Of course, sometimes this process of shifting core identity brings blessings.  Think of the Roman ethos giving way to the Christian Middle Ages.  Also, all of us are made in God’s image, so every culture will reflect something of God’s truth.  Because of sin no culture will do this perfectly.  In the case of America and Western Civilization, Christianity obviously had a lot to do with its founding.  But even from the beginning, contradictions like slavery embedded itself deep within our identity.  We did not perhaps fully understand what “liberty” was supposed to mean.

I think Donovan’s “Riki-Tiki-Tavi” as illustrative of this principle, from 1965:

Here are the lyrics:

Better get into what you gotta get into
Better get into it now, no slacking please
United Nations ain’t really united
And the organisations ain’t really organised

Riki tiki tavi mongoose is gone
Riki tiki tavi mongoose is gone
Won’t be coming around for to kill your snakes no more my love
Riki tiki tavi mongoose is gone

(Every)body who read the Jungle Book knows that Riki tiki tavi’s a
mongoose who kills snakes
(Well) when I was a young man I was led to believe there were organisations
to kill my snakes for me
i.e. the church, i.e. the government, i.e. the school
(but when I got a little older) I learned I had to kill them myself

(I said) Riki tiki tavi mongoose is gone
Riki tiki tavi mongoose is gone
Won’t be coming around for to kill your snakes no more my love
Riki tiki tavi mongoose is gone

People walk around they don’t know what they’re doing
They bin lost so long they don’t know what they’ve been looking for
Well, I know what I’m a looking for but I just can’t find it
I guess I gotta look inside of myself some more

oh oh oh inside of myself some more
oh oh oh inside of myself some more

Here he expresses something typical about growing up and the need to find one’s own identity.  He needs to “own” his way in the world, as he realizes that what he trusted in his youth isn’t all its cracked up to be.  So far so good. But his solution (“look inside of myself some more”) is very Eastern and bound for disaster.

Herein lies the seeds of the failure of the Hippie movement.  They could point out flaws, but could lay no other positive foundation merely by looking “inside of myself some more.”  It is worth noting that while, say, the Civil Rights Movement had its apex with the March on Washington and the subsequent Civil Rights Act, the Hippie counter-culture peaked with a concert at Woodstock.   Great music, but little actual impact on society.

As a brief aside, one can see some historical parallels in that civilizations which experience a “time of troubles” often develop inward looking philosophies/religions, which tend to have a strong individualistic core.   We can think of the aforementioned stoicism in Rome mentioned already, or the growth of Platonic philosophy after the Peloponnesian War in Athens.  We can add to the list Babylonian obsession with dream interpretation during and after the time of Nebuchadnezzar.  Interestingly, this inward drift happened after victorious expansion in all of these civilizations, just as it happened with us after W.W. II.  If we could call these periods “Times of Troubles” in ancient world, might we say that America is experiencing a similar “Time of Troubles” today?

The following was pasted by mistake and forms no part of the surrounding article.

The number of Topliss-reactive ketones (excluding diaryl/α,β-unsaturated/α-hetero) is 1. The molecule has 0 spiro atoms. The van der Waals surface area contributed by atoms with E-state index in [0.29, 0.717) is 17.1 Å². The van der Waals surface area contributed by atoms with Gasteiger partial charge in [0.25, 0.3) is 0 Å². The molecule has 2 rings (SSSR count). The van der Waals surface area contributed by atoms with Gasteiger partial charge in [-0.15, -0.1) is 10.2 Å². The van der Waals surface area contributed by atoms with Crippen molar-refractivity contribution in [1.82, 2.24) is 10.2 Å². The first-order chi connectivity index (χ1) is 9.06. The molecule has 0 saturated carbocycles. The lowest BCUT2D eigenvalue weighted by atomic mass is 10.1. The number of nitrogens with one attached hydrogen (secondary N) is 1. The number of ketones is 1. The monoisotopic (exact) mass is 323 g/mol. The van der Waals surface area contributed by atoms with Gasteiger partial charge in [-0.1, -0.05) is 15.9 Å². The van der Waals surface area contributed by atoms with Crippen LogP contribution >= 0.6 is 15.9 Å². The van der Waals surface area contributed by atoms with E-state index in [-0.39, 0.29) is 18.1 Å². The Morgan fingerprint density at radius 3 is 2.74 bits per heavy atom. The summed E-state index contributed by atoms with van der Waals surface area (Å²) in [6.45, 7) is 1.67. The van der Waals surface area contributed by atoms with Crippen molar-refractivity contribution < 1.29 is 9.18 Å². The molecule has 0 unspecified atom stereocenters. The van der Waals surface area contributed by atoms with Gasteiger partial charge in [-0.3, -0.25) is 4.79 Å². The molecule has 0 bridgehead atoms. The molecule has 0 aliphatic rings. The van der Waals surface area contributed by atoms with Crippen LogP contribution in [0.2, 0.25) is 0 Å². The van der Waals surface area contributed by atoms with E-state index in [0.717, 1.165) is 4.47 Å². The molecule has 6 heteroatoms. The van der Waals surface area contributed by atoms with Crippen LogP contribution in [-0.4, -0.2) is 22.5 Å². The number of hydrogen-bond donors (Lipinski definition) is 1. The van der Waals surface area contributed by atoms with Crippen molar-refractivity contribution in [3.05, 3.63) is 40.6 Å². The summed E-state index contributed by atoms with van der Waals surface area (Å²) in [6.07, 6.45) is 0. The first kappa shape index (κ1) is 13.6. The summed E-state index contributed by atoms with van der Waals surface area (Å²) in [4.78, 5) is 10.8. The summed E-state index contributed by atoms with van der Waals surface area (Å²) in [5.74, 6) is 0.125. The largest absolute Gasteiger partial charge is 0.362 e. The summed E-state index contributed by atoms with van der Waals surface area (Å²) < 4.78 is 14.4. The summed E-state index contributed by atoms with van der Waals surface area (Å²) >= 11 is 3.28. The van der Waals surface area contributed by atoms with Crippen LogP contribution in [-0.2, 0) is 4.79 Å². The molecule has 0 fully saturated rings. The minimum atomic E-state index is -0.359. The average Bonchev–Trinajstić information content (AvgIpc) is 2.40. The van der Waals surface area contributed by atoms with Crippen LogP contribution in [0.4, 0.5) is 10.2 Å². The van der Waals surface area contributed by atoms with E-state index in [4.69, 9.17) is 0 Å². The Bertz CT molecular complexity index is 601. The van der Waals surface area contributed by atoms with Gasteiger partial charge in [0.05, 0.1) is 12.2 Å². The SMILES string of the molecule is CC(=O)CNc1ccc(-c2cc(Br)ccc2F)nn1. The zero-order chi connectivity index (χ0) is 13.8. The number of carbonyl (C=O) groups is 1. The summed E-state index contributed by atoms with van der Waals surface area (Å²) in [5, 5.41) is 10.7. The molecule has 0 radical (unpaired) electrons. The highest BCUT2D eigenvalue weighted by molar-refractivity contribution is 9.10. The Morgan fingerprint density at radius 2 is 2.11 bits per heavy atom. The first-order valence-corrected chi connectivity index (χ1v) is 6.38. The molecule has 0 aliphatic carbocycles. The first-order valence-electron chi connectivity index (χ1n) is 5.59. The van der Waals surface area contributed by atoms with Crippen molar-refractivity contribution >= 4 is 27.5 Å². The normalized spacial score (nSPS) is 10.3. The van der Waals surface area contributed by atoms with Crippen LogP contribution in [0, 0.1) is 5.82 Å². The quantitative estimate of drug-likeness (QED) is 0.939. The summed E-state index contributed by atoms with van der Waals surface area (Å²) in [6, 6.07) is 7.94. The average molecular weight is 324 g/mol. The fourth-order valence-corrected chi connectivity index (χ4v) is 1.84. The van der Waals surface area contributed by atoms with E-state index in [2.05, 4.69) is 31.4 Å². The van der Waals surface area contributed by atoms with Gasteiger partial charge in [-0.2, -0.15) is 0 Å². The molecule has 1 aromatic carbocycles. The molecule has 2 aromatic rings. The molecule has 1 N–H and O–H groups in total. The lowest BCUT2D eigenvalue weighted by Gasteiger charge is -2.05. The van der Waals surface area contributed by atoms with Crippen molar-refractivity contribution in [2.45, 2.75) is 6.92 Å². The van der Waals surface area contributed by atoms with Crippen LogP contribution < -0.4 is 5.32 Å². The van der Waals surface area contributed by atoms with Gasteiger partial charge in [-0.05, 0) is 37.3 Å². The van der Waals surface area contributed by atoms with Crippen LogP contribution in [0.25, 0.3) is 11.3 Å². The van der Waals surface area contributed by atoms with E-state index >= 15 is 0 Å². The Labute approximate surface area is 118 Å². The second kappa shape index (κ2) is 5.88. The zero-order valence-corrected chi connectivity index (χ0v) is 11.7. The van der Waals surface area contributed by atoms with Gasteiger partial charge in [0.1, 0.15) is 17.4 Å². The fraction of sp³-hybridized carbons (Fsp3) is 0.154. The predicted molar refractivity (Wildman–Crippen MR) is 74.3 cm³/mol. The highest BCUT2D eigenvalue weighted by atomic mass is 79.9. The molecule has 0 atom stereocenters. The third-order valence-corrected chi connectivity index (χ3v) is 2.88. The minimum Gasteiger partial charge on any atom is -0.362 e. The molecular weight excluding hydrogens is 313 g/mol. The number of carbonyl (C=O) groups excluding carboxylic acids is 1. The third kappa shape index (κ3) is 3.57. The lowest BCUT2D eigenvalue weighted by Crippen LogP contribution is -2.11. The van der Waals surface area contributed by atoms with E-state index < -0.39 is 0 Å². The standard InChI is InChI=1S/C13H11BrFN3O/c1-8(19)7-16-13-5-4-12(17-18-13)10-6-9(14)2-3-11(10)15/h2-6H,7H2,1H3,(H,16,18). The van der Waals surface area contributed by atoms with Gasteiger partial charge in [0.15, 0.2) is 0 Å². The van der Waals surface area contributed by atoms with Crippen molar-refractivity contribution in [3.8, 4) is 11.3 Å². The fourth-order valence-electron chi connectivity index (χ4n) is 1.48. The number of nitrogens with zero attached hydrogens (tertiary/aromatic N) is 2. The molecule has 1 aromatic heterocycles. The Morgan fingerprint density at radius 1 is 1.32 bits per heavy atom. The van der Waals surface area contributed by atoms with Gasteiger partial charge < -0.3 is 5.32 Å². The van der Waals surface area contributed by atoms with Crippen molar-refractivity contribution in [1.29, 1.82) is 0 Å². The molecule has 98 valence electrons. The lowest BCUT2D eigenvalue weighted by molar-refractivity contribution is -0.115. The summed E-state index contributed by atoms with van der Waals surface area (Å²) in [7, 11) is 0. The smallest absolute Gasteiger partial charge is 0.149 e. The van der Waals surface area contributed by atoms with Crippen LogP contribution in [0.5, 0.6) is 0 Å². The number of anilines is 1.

This sentiment of blurring reality by looking inward gets taken about as far as it can go in the Beatles’ “Tomorrow Never Knows.”

Here the song urges you not just to refashion reality in your own image, but to escape reality altogether, and many used drugs to do just that.  The song not only has an overt Eastern message, but expresses it partially in an Eastern form.

Many former “hippies” lament the fact that their dream died and turned back into the materialism the movement initially rejected.  Part of this happened, I think, because many of them grew up, got married, had kids, and inherited all the attendant responsibilities that families bring.  But another reason for this I think was the fact that “looking inside ourselves” for answers will not lead to anything very satisfying, and none of us are interesting enough for anyone to enjoy it for very long.  The experiment had a built in short shelf life.  Many of them returned to the only thing they knew, the “materialism” of their parents generation.

Unfortunately they did a great deal of damage, especially in the realm of sexual ethics.  In looking inward, they reduced much of life to self-expression.  Sex too got included in personal self-expression, which meant that not only would sex be divorced from marriage, it could be divorced from the other person entirely.

Historians differ in how they evaluate the movement.  One went so far as to call St. Francis, “the hippie of his day.”  Well . . .St. Francis actually built something enduring based on charity, whereas the Hippie movement had an almost exclusively negative character.  St. Francis sought to transform reality out of love, not escape from it.  First Things has a good rebuke to the “St. Francis as a Rebel Hippie” idea here.  The comment about St. Francis as a Hippie does hint at one truth: both St. Francis and the Hippies gave a spiritual critique of their societies.  But St. Francis looked out at God and the World, not inward, and therein lies a crucial difference.

St. Francis

Many thanks,

Dave